Remembering Lucille Bliss

November 12th, 2012

The Archive is sad to report the death of Lucille Bilss, who passed away on Thursday, November 8th at the age of 96. Bliss was a voiceover artist, best known for voicing “Smurfette” on the animated hit, The Smurfs. Bliss was also the voice of one of the wicked stepsisters, “Anastasia” in the Disney movie Cinderella, the voice of early television’s Crusader Rabbit, and of “Ms. Bitters” on the Nickelodeon series, Invader Zim.

Below are some selections from Lucille Bliss’ 2005 Archive Interview:

On recording Cinderella:

I played the part of “Anastasia,” the redhead. “Oh your Grace, I’d love to dance. Cinderella!” She was a raucous Brooklyn-ese gal. I was the stepsister part. It was more of a comedy part. Every morning Walt Disney himself would come in and talk to us. And we were working on records. Walt Disney was the last producer to go to tape. Everybody else was on tape, but Walt always said, “the quality of acetate is far superior to the quality of tape and I care about the quality.” He said, “you have to be very careful. Rehearse and know your parts because if you make a mistake, everybody has to do the part over again.” You cannot edit an acetate record. You can clip tape but not that. Winston Hibler coached us and we rehearsed and then we did it. We did very well. We had very few take overs. Very well. Walt Disney also came back and said, “every evening I take all the records down to my suite and I listen to you. I listen to your voices every night in your parts and if there’s any suggestions or anything, your director Winston Hibler will tell you the next day. And they were very careful about our diet. We had a dietician and we ate only certain foods, like vegetables and fruit. Nothing greasy and nothing that would upset the vocal chords. One wonderful thing that Mr. Disney did say was, “Lucille has a gift for ad libs, and if she comes up with some funny little sounds, I want them recorded because we can use them. So you have to stay after, Lucille. When the session is over when everybody goes you stay and we rehearse.”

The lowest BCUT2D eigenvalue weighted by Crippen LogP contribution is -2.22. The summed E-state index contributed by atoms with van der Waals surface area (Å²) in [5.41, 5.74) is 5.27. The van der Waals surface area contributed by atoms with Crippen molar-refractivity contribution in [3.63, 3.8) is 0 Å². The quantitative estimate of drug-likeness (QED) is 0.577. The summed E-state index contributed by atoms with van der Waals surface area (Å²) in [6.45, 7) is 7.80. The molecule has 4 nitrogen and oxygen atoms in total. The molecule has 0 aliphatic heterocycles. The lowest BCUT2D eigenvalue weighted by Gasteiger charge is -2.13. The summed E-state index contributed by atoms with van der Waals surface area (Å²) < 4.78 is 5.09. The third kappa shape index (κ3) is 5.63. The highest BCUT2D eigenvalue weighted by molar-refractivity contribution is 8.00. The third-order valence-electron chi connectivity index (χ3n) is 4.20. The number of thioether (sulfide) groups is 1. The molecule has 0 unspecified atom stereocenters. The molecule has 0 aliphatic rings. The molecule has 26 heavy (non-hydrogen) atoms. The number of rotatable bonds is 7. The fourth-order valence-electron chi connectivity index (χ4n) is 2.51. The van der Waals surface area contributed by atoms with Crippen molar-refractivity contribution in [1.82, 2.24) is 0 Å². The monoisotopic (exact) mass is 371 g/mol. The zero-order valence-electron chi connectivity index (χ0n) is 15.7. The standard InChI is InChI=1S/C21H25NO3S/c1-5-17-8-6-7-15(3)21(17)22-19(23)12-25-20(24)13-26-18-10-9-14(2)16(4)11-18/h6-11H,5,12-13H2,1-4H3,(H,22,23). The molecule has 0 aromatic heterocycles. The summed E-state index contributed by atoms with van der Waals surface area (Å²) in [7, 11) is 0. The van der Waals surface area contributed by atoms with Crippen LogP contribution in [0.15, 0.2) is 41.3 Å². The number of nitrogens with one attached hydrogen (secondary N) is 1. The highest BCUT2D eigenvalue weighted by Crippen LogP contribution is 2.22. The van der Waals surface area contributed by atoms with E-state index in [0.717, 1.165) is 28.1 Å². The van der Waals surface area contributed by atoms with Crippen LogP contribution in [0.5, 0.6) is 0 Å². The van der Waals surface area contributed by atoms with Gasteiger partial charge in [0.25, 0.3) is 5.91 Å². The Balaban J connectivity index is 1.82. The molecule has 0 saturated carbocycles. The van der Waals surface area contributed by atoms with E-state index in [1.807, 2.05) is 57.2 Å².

On auditioning for Crusader Rabbit:

They told me about the rabbit and they told me what kind of voice we had. They didn’t tell me what kind, they asked me what kind of a voice was I going to use for it. I said, “okay” and he said, “let’s do it.”  So we did it. I didn’t hear anything, but then a few, I don’t know, weeks later or something they said I had the Rabbit.

On how she lost the role of “Elroy” on The Jetsons:

The Jetsons came along and everything was going wonderful. They loved me.  But… who was the director on that?  Oh God. He was the son of this movie actor.  I can’t think… it may come to me before the end of the show. I never thought of bringing it up so I didn’t think of it. But he said to me, “they think you’re a little boy, Lucy. Madison Avenue wanted a real little boy and we sent your tape in and we called you Little Lou Bliss.  L-O-U, Little Lou Bliss. You should see the letters. They’re all crazy about this apple-cheeked little 6 year old boy, little Lou Bliss. But you must never, ever, ever divulge your name. You’ll lose your job.”  “My God,” I said. “I’ll never divulge. I’ll never go to New York anyway for the show, but I won’t divulge. Not to my best friend.” So, what happened is Myles (my agent) said, “what the hell is this Little Lou Bliss crap?” He says, “you’ve made your name as Lucille Bliss. What are they doing to you calling you Little Lou Bliss? He’s going to get big and famous and who the hell is he? It’s you. That can’t go on.” I said, “Myles, please, Myles, just leave it alone. I’ll lose my job.” “Ah, you won’t lose your job.” “Yes,” I said, “I will. I heard it from the director himself. He said it must be a secret and Hanna-Barbera’s keeping it a secret. Don’t tell them, please.” He said, “no, that’s ridiculous.” I said, “Myles, I want to work. I don’t want to lose the series. I got a lead in it, for God sakes, leave it alone.” He didn’t. He went to Hanna-Barbera and said, “first of all she gets more money. Secondly, I want to see Lucille Bliss on there.” I got the pink slip two weeks later. It broke my heart.

On getting the role of “Smurfette” on The Smurfs: